For gene expression analysis, a semi-quantitative method was used. Total RNA was extracted using RNA isolation kit (Agilent, India) following the manufacturer’s protocol from the wheat leaves taken from different treatments at 7 dapi. First-strand cDNA synthesis was performed using 1 μg of RNA primed with oligodT using cDNA Synthesis Kit (Bio-Rad, India) according to the manufacturer’s instructions/protocols. The gene (Inducible PAL and peroxidase) expression was analyzed using gene-specific primers (Table 1). PCRs of 20 μl with 1.2 μl of template cDNA were performed with 3U Taq DNA Polymerase (Bangalore GeNei, India). Actin was taken as control. Thermocycling was performed using Thermal Cycler (PaqStar) with the following cycling conditions: 95°C for 4 min, 35 cycles of 94°C for 45 s, 50.7°C (PAL) or 53°C (peroxidase) or 55°C (actin) for 45 s; 72°C for 60 s, followed by final extension of 72°C for 10 min. The final product obtained with RT-PCR was separated by electrophoresis in 1.2% agarose gel in TAE buffer using gel electrophoresis apparatus (Bangalore GeNei, India) and visualization was done in gel documentation system (Bio-Rad, India).
Effects of Treatments on Spore Germination and Disease Dynamics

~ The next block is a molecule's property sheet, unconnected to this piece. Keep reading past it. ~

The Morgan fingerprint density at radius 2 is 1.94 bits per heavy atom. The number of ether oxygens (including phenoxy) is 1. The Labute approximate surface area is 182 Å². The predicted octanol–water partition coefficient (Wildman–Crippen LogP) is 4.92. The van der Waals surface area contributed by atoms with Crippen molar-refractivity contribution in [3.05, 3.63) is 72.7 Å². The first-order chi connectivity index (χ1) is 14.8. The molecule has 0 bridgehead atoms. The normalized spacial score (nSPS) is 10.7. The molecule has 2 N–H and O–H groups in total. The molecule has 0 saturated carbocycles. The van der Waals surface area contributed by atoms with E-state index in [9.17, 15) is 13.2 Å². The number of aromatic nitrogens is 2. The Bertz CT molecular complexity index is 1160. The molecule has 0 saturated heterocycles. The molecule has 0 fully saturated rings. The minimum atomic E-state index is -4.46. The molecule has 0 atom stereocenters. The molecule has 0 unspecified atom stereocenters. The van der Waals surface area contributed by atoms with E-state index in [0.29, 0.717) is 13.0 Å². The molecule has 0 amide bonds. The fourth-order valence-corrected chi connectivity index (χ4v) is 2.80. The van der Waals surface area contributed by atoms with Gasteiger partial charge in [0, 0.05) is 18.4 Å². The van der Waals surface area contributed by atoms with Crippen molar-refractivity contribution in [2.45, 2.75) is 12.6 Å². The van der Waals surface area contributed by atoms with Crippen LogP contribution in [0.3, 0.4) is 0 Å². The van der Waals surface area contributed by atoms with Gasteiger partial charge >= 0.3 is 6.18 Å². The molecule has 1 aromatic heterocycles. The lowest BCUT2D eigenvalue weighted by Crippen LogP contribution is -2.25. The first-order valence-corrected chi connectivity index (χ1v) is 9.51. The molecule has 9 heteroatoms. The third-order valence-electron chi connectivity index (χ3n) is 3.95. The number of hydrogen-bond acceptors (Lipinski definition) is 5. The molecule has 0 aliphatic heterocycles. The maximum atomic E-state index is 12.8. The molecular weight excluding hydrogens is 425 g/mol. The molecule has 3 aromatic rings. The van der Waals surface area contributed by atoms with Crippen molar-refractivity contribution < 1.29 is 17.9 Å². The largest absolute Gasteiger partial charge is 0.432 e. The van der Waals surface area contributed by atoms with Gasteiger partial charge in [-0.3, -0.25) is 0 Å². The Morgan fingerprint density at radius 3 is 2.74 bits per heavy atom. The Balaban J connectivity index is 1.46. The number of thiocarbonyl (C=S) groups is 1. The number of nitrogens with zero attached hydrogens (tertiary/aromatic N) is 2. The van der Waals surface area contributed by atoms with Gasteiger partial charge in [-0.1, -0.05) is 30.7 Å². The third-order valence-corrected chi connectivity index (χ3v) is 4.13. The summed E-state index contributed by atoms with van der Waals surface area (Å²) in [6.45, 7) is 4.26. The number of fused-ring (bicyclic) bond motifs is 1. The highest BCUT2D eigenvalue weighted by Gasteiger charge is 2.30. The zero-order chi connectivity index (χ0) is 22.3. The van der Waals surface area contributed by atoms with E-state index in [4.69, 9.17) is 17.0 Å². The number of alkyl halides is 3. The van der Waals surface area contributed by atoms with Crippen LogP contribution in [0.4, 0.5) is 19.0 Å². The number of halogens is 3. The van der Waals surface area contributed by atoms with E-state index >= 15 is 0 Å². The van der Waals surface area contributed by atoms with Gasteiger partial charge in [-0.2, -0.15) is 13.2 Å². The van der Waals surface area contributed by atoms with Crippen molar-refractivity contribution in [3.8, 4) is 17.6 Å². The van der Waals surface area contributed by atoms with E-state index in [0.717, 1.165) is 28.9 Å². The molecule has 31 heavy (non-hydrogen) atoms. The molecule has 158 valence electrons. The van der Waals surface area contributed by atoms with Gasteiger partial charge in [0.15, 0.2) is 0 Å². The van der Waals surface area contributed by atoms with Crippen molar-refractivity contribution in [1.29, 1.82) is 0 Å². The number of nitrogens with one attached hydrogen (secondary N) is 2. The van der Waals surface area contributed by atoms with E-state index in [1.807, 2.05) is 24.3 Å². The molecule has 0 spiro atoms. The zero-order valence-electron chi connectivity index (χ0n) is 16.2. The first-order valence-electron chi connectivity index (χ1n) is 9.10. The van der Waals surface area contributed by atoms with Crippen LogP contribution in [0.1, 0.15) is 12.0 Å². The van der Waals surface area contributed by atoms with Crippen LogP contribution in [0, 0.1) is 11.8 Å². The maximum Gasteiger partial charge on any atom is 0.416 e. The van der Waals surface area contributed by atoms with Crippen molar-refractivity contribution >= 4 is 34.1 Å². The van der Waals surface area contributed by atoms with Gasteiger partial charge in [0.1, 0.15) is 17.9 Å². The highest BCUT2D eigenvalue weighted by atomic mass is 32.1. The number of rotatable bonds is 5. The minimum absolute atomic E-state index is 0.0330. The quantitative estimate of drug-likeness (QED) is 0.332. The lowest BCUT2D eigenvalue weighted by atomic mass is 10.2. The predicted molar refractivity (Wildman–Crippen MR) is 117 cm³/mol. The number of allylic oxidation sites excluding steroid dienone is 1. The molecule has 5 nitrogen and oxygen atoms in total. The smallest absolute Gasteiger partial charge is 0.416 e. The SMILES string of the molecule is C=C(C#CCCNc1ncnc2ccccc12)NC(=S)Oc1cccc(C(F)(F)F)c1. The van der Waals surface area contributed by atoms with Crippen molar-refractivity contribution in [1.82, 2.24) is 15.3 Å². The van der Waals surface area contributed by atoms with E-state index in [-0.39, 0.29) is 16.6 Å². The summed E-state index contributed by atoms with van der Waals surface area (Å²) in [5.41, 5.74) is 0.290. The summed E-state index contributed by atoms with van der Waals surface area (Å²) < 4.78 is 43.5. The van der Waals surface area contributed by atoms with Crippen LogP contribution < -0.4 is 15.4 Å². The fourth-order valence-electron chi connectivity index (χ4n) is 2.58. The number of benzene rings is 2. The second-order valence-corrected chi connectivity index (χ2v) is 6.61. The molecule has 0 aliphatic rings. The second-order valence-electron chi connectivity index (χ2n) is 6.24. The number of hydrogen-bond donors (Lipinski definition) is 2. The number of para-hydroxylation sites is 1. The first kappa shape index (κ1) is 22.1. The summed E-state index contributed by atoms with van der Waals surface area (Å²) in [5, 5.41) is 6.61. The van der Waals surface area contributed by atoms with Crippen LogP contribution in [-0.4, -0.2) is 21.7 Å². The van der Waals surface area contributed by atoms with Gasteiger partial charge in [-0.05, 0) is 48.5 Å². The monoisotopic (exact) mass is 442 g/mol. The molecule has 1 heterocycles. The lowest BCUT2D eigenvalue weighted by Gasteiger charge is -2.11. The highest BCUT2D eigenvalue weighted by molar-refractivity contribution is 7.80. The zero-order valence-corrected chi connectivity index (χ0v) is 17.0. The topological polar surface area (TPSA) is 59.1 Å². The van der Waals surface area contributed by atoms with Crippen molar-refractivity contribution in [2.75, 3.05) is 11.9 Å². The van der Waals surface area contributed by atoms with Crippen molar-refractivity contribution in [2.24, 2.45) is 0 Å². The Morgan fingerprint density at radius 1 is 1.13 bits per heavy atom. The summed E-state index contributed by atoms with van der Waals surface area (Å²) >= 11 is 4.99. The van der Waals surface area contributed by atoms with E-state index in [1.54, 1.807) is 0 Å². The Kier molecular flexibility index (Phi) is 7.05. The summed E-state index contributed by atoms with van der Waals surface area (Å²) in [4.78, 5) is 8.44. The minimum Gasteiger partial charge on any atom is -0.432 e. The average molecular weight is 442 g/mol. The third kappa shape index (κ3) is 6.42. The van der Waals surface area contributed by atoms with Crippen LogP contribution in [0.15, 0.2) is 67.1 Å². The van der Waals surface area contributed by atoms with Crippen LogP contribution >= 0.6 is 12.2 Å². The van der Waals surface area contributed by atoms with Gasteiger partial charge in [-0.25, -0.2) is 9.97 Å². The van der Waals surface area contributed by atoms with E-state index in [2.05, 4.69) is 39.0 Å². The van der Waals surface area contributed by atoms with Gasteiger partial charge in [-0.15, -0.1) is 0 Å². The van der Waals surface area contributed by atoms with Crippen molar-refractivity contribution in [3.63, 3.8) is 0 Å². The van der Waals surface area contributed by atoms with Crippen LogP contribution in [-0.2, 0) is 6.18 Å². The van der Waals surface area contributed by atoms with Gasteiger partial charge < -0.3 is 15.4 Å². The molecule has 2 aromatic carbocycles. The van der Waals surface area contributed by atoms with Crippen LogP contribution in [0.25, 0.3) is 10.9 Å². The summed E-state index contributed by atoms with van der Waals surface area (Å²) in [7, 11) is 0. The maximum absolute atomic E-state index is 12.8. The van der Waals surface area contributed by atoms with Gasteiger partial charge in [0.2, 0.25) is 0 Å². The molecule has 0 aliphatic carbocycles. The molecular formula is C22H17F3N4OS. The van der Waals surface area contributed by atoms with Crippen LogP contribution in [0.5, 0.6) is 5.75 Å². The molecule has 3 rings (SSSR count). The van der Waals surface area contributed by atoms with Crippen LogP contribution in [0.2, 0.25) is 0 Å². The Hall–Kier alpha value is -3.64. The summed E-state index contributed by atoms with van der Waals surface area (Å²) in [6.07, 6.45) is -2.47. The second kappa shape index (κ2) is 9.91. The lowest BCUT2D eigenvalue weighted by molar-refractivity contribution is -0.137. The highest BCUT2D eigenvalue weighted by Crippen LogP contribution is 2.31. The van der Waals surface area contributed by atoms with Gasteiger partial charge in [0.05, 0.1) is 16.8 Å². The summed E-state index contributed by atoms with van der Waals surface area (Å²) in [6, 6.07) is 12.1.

Effects of crude extract of wheat leaves extracted from plants pre-treated with T. harzianum UBSTH-501 and foliar spray of MeJA (150 mg L–1) on spore germination of B. sorokiniana UBS-101 were recorded as per the methods described by Sahu et al. (2016) with slight modifications. Briefly, after 10 days of pathogen inoculation, plant leaves were sampled from each treatment. Thereafter, leaves were washed under running tap water followed by thorough rinsing with distilled water. The excess water on the surface of the leaves was removed by absorbing it with blotter paper; ground and crude extract was separated by centrifugation and filtration (syringe filter, 0.22 μm). One hundred spores of B. sorokiniana were added separately into leaves extract obtained from each treatment for 36 h. Thereafter, these spores were plated on water agar and incubated for 36 h at 25 ± 2°C. The germinated spores were then counted and germination (%) was calculated using the following formula: